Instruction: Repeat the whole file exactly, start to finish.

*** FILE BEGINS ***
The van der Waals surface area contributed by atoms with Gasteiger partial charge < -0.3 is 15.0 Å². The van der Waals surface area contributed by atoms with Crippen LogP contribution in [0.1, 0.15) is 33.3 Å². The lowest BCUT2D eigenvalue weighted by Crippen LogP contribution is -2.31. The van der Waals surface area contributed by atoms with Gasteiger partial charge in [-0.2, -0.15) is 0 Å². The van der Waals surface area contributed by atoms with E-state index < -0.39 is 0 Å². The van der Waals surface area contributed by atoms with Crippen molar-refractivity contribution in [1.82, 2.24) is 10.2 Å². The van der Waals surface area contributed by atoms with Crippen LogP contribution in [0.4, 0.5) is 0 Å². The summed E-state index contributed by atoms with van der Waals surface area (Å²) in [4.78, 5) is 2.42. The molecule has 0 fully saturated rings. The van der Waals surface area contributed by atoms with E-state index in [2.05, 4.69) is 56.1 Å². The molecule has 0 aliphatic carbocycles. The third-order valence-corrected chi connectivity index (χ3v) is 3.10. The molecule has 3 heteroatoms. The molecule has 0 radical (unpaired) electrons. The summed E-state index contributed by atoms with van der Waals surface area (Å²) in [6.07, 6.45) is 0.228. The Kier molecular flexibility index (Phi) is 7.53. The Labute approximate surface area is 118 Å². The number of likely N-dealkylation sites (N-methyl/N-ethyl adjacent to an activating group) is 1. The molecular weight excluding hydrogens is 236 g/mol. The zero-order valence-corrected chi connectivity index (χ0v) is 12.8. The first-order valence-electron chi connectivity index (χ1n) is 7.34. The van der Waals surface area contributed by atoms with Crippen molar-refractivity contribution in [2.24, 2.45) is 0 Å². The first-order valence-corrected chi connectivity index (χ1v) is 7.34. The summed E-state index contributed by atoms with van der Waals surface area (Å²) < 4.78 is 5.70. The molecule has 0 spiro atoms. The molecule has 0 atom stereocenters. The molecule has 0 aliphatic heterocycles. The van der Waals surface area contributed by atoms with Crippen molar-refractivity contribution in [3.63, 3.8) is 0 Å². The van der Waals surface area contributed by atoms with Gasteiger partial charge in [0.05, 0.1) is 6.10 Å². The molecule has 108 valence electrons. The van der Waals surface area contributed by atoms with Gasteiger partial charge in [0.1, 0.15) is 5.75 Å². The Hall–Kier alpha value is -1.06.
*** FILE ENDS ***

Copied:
The van der Waals surface area contributed by atoms with Gasteiger partial charge < -0.3 is 15.0 Å². The van der Waals surface area contributed by atoms with Crippen LogP contribution in [0.1, 0.15) is 33.3 Å². The lowest BCUT2D eigenvalue weighted by Crippen LogP contribution is -2.31. The van der Waals surface area contributed by atoms with Gasteiger partial charge in [-0.2, -0.15) is 0 Å². The van der Waals surface area contributed by atoms with E-state index < -0.39 is 0 Å². The van der Waals surface area contributed by atoms with Crippen molar-refractivity contribution in [1.82, 2.24) is 10.2 Å². The van der Waals surface area contributed by atoms with Crippen LogP contribution in [0.4, 0.5) is 0 Å². The summed E-state index contributed by atoms with van der Waals surface area (Å²) in [4.78, 5) is 2.42. The molecule has 0 fully saturated rings. The van der Waals surface area contributed by atoms with E-state index in [2.05, 4.69) is 56.1 Å². The molecule has 0 aliphatic carbocycles. The third-order valence-corrected chi connectivity index (χ3v) is 3.10. The molecule has 3 heteroatoms. The molecule has 0 radical (unpaired) electrons. The summed E-state index contributed by atoms with van der Waals surface area (Å²) in [6.07, 6.45) is 0.228. The Kier molecular flexibility index (Phi) is 7.53. The Labute approximate surface area is 118 Å². The number of likely N-dealkylation sites (N-methyl/N-ethyl adjacent to an activating group) is 1. The molecular weight excluding hydrogens is 236 g/mol. The zero-order valence-corrected chi connectivity index (χ0v) is 12.8. The first-order valence-electron chi connectivity index (χ1n) is 7.34. The van der Waals surface area contributed by atoms with Crippen molar-refractivity contribution in [2.24, 2.45) is 0 Å². The first-order valence-corrected chi connectivity index (χ1v) is 7.34. The summed E-state index contributed by atoms with van der Waals surface area (Å²) < 4.78 is 5.70. The molecule has 0 spiro atoms. The molecule has 0 atom stereocenters. The molecule has 0 aliphatic heterocycles. The van der Waals surface area contributed by atoms with Crippen molar-refractivity contribution in [3.63, 3.8) is 0 Å². The van der Waals surface area contributed by atoms with Gasteiger partial charge in [0.05, 0.1) is 6.10 Å². The molecule has 108 valence electrons. The van der Waals surface area contributed by atoms with Gasteiger partial charge in [0.1, 0.15) is 5.75 Å². The Hall–Kier alpha value is -1.06.